Any one who has had anything to do with university management knows that in the effort to combine enlightened citizenship part of the professional training, the enlightend citizenship part of the combination nearly always gets the worst of it. In other words, the liberal arts curricula in our universities are too frequently affected adversely by the presence of the professional objective. I concede to the practical situation that students attending state universities are entittled to combine liberal education with a professional or vocational training which will give them real claims to a job when they leave college. But I still contend that the combination is open to the danger of professionalizing the liberal education and taking out of it that element of disinterested enlightenment--that humane something that alone guarantees any qualification for important leadership.
The College of Liberal Arts and Sciences of the University of Texas offers every student registered in the College the opportunuty to prepare for some sort of vocation. It offers curricula leading to specialization in the sciences, curricula leading to all the professions, opportunity to prepare for certification to teach in the elementary and high schools, every sort of preparation for a job, and along with this technical and professional training the College of Arts and Sciences as a part of the University's whole effort tries to give some education that has to do with a liberal outlook and some knowledge of the great cultural inheritance of our people.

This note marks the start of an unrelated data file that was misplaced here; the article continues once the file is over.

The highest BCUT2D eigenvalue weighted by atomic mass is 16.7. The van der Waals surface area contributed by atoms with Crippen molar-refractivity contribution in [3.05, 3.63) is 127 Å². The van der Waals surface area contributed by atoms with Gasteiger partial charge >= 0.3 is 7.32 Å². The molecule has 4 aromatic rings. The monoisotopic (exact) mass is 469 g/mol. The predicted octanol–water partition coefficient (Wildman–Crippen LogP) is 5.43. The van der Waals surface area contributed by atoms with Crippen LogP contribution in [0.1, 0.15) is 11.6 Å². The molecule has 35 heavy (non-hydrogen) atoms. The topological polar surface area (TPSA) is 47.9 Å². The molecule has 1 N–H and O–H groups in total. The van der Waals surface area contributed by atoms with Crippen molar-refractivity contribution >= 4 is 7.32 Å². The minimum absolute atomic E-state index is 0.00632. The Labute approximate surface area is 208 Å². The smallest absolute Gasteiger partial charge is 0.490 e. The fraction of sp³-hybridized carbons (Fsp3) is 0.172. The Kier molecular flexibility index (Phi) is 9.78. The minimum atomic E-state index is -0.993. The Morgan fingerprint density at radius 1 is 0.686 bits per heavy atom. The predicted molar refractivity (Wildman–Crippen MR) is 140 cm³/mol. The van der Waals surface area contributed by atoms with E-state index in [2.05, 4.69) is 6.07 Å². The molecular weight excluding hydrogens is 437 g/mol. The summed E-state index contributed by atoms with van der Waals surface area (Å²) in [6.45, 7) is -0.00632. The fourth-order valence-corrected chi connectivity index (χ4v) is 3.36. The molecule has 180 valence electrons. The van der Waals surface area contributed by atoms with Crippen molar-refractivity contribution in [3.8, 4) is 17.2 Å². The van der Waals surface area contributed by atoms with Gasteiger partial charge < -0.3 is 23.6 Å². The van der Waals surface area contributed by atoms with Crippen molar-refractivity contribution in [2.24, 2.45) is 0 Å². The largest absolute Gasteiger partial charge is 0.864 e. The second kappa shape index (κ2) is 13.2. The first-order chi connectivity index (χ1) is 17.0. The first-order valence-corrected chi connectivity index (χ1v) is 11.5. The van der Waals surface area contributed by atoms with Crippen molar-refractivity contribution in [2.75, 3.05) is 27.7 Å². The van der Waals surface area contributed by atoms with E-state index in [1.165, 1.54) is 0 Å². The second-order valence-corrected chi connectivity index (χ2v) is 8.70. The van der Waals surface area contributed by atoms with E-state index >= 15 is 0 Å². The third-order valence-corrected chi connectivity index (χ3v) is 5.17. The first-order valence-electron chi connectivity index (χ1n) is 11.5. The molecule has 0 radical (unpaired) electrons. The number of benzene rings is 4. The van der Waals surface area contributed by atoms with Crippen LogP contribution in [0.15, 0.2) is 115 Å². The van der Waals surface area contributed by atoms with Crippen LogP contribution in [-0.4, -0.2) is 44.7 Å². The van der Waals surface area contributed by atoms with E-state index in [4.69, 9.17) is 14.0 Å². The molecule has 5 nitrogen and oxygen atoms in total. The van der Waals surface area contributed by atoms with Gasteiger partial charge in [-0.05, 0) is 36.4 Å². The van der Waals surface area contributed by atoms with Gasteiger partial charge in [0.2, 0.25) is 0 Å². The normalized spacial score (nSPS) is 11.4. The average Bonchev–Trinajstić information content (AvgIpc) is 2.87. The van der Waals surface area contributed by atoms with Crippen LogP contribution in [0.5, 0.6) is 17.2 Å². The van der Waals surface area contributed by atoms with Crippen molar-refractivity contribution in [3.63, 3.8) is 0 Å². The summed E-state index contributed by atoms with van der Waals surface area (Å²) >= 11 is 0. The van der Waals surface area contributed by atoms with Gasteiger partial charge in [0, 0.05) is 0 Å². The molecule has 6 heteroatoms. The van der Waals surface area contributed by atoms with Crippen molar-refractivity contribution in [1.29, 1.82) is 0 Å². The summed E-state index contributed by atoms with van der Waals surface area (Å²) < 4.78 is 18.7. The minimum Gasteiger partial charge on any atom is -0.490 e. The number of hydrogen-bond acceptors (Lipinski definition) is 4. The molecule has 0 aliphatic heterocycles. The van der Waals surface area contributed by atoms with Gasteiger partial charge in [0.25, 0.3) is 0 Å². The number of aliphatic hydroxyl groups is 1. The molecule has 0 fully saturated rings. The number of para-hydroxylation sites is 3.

But following its own special purpose further, the College of Arts and Sciences has in the last three years made available to students of superior scholastic attainment, the opportunity to get a four-year course in general education free from professional pre-occupation. This curriculum for the B.A. degree has a very uninspiring designation and is known as Plan II for the B.A. degree. Plan II is meant for students who want and are willing to spend four years on a liberal education. The course of study precludes all professional courses as such, and finds its chief purpose in a knowledge of science, a study of society, and finally an appreciation of culture and the arts. Its claims to attention are several. In the first place, the contemporary world is the focus of the curriculum, and during the four years of the student's college life the aim is to integrate the courses so that beginning with a sound orientation in the natural sciences and the social sciences, the student passes on in his junior year to the broadening and humanizing subjects of literature and philosophy, and under advice to other subjects that spring naturally from the student's interest and general temperament. In the senior year the student is offered a course in classical civilization or one of the modern foreign nations through courses in the departments of foreign languages. And finally to round out the whole four years of the student's course of study, a tutorial course (TC 60) in reading under the supervision of a professor or group of professors is being prepared. The aim of this course will be to fill in and round out the culture of the individual student and will end in a comprehensive examination, similar probably to examinations such as are given in many universities for students wishing to graduate with honors.